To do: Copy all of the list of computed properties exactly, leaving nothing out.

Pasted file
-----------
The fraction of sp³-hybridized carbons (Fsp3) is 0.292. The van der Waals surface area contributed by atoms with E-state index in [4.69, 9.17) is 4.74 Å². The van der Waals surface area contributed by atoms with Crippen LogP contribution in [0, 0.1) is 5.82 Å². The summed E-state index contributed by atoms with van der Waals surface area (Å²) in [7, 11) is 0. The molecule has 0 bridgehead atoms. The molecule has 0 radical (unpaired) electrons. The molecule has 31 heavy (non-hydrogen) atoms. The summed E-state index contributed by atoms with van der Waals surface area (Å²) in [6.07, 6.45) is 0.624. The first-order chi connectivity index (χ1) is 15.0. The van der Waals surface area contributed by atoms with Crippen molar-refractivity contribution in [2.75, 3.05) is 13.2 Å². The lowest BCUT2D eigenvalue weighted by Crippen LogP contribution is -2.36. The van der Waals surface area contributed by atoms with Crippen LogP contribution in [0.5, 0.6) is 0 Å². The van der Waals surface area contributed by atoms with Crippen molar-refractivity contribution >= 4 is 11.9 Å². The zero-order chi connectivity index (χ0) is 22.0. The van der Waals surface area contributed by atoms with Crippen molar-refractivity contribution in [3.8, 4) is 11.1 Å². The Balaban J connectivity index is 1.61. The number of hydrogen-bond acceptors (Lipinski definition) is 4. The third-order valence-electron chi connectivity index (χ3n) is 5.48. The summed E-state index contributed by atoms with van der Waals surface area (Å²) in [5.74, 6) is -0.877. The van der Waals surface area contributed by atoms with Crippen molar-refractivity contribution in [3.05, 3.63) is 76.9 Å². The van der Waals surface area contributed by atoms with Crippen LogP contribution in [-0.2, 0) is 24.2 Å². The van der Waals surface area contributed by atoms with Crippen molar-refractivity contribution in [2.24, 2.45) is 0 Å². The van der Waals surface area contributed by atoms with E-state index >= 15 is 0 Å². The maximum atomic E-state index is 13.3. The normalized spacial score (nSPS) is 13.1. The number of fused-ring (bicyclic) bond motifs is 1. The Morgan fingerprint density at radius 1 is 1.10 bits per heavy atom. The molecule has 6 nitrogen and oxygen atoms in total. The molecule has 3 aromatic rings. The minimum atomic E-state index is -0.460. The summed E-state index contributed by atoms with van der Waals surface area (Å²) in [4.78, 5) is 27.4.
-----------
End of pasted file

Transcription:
The fraction of sp³-hybridized carbons (Fsp3) is 0.292. The van der Waals surface area contributed by atoms with E-state index in [4.69, 9.17) is 4.74 Å². The van der Waals surface area contributed by atoms with Crippen LogP contribution in [0, 0.1) is 5.82 Å². The summed E-state index contributed by atoms with van der Waals surface area (Å²) in [7, 11) is 0. The molecule has 0 bridgehead atoms. The molecule has 0 radical (unpaired) electrons. The molecule has 31 heavy (non-hydrogen) atoms. The summed E-state index contributed by atoms with van der Waals surface area (Å²) in [6.07, 6.45) is 0.624. The first-order chi connectivity index (χ1) is 15.0. The van der Waals surface area contributed by atoms with Crippen molar-refractivity contribution in [2.75, 3.05) is 13.2 Å². The lowest BCUT2D eigenvalue weighted by Crippen LogP contribution is -2.36. The van der Waals surface area contributed by atoms with Crippen LogP contribution in [0.5, 0.6) is 0 Å². The van der Waals surface area contributed by atoms with Crippen molar-refractivity contribution >= 4 is 11.9 Å². The zero-order chi connectivity index (χ0) is 22.0. The van der Waals surface area contributed by atoms with Crippen molar-refractivity contribution in [3.8, 4) is 11.1 Å². The Balaban J connectivity index is 1.61. The number of hydrogen-bond acceptors (Lipinski definition) is 4. The third-order valence-electron chi connectivity index (χ3n) is 5.48. The summed E-state index contributed by atoms with van der Waals surface area (Å²) in [5.74, 6) is -0.877. The van der Waals surface area contributed by atoms with Crippen molar-refractivity contribution in [3.05, 3.63) is 76.9 Å². The van der Waals surface area contributed by atoms with Crippen LogP contribution in [-0.2, 0) is 24.2 Å². The van der Waals surface area contributed by atoms with Crippen molar-refractivity contribution in [2.24, 2.45) is 0 Å². The van der Waals surface area contributed by atoms with E-state index >= 15 is 0 Å². The maximum atomic E-state index is 13.3. The normalized spacial score (nSPS) is 13.1. The number of fused-ring (bicyclic) bond motifs is 1. The Morgan fingerprint density at radius 1 is 1.10 bits per heavy atom. The molecule has 6 nitrogen and oxygen atoms in total. The molecule has 3 aromatic rings. The minimum atomic E-state index is -0.460. The summed E-state index contributed by atoms with van der Waals surface area (Å²) in [4.78, 5) is 27.4.